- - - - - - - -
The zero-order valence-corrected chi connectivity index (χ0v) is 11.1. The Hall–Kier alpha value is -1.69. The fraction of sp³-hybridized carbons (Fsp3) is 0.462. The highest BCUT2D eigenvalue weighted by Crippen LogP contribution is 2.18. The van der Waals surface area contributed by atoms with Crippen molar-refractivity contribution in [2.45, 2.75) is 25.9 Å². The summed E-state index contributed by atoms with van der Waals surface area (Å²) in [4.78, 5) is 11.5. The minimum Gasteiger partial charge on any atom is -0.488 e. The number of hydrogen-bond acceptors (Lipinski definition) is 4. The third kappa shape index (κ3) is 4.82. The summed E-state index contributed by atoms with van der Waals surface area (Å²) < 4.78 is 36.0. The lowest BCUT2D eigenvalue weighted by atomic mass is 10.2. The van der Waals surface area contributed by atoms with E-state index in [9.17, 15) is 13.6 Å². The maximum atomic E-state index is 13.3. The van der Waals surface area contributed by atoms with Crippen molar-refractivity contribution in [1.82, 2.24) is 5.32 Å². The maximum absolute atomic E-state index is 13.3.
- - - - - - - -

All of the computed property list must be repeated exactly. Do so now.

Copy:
The zero-order valence-corrected chi connectivity index (χ0v) is 11.1. The Hall–Kier alpha value is -1.69. The fraction of sp³-hybridized carbons (Fsp3) is 0.462. The highest BCUT2D eigenvalue weighted by Crippen LogP contribution is 2.18. The van der Waals surface area contributed by atoms with Crippen molar-refractivity contribution in [2.45, 2.75) is 25.9 Å². The summed E-state index contributed by atoms with van der Waals surface area (Å²) in [4.78, 5) is 11.5. The minimum Gasteiger partial charge on any atom is -0.488 e. The number of hydrogen-bond acceptors (Lipinski definition) is 4. The third kappa shape index (κ3) is 4.82. The summed E-state index contributed by atoms with van der Waals surface area (Å²) < 4.78 is 36.0. The lowest BCUT2D eigenvalue weighted by atomic mass is 10.2. The van der Waals surface area contributed by atoms with E-state index in [9.17, 15) is 13.6 Å². The maximum atomic E-state index is 13.3. The van der Waals surface area contributed by atoms with Crippen molar-refractivity contribution in [1.82, 2.24) is 5.32 Å². The maximum absolute atomic E-state index is 13.3.